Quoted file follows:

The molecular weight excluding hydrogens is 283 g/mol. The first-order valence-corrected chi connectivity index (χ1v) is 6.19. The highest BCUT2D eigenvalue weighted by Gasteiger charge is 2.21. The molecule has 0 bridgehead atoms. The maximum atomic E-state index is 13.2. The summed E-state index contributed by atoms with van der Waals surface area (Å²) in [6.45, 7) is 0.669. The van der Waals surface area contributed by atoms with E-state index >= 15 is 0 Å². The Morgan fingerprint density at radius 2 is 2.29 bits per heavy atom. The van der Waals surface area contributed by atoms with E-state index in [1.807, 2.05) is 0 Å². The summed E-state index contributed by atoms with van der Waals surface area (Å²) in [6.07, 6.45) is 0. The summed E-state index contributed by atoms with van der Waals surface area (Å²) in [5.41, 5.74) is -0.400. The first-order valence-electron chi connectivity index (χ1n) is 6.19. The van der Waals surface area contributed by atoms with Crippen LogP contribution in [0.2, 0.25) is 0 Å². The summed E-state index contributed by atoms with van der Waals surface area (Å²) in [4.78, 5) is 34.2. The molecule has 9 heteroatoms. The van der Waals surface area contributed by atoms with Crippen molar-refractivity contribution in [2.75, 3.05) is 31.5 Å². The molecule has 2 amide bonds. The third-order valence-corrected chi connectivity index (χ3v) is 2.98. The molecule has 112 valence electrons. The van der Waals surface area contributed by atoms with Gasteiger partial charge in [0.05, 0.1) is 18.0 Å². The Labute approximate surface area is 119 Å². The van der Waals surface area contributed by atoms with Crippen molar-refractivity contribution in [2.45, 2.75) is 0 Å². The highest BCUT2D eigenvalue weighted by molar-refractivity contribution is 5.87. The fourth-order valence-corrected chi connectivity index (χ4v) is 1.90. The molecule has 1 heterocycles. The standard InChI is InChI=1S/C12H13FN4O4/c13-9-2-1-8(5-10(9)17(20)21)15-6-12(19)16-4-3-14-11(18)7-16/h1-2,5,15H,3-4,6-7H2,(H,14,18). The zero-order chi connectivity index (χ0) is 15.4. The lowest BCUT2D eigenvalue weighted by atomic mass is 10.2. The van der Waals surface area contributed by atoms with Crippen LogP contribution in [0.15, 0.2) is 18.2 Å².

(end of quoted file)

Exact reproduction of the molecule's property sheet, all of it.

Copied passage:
The molecular weight excluding hydrogens is 283 g/mol. The first-order valence-corrected chi connectivity index (χ1v) is 6.19. The highest BCUT2D eigenvalue weighted by Gasteiger charge is 2.21. The molecule has 0 bridgehead atoms. The maximum atomic E-state index is 13.2. The summed E-state index contributed by atoms with van der Waals surface area (Å²) in [6.45, 7) is 0.669. The van der Waals surface area contributed by atoms with E-state index >= 15 is 0 Å². The Morgan fingerprint density at radius 2 is 2.29 bits per heavy atom. The van der Waals surface area contributed by atoms with E-state index in [1.807, 2.05) is 0 Å². The summed E-state index contributed by atoms with van der Waals surface area (Å²) in [6.07, 6.45) is 0. The summed E-state index contributed by atoms with van der Waals surface area (Å²) in [5.41, 5.74) is -0.400. The first-order valence-electron chi connectivity index (χ1n) is 6.19. The van der Waals surface area contributed by atoms with Crippen LogP contribution in [0.2, 0.25) is 0 Å². The summed E-state index contributed by atoms with van der Waals surface area (Å²) in [4.78, 5) is 34.2. The molecule has 9 heteroatoms. The van der Waals surface area contributed by atoms with Crippen molar-refractivity contribution in [2.75, 3.05) is 31.5 Å². The molecule has 2 amide bonds. The third-order valence-corrected chi connectivity index (χ3v) is 2.98. The molecule has 112 valence electrons. The van der Waals surface area contributed by atoms with Gasteiger partial charge in [0.05, 0.1) is 18.0 Å². The Labute approximate surface area is 119 Å². The van der Waals surface area contributed by atoms with Crippen molar-refractivity contribution in [2.45, 2.75) is 0 Å². The highest BCUT2D eigenvalue weighted by molar-refractivity contribution is 5.87. The fourth-order valence-corrected chi connectivity index (χ4v) is 1.90. The molecule has 1 heterocycles. The standard InChI is InChI=1S/C12H13FN4O4/c13-9-2-1-8(5-10(9)17(20)21)15-6-12(19)16-4-3-14-11(18)7-16/h1-2,5,15H,3-4,6-7H2,(H,14,18). The zero-order chi connectivity index (χ0) is 15.4. The lowest BCUT2D eigenvalue weighted by atomic mass is 10.2. The van der Waals surface area contributed by atoms with Crippen LogP contribution in [0.15, 0.2) is 18.2 Å².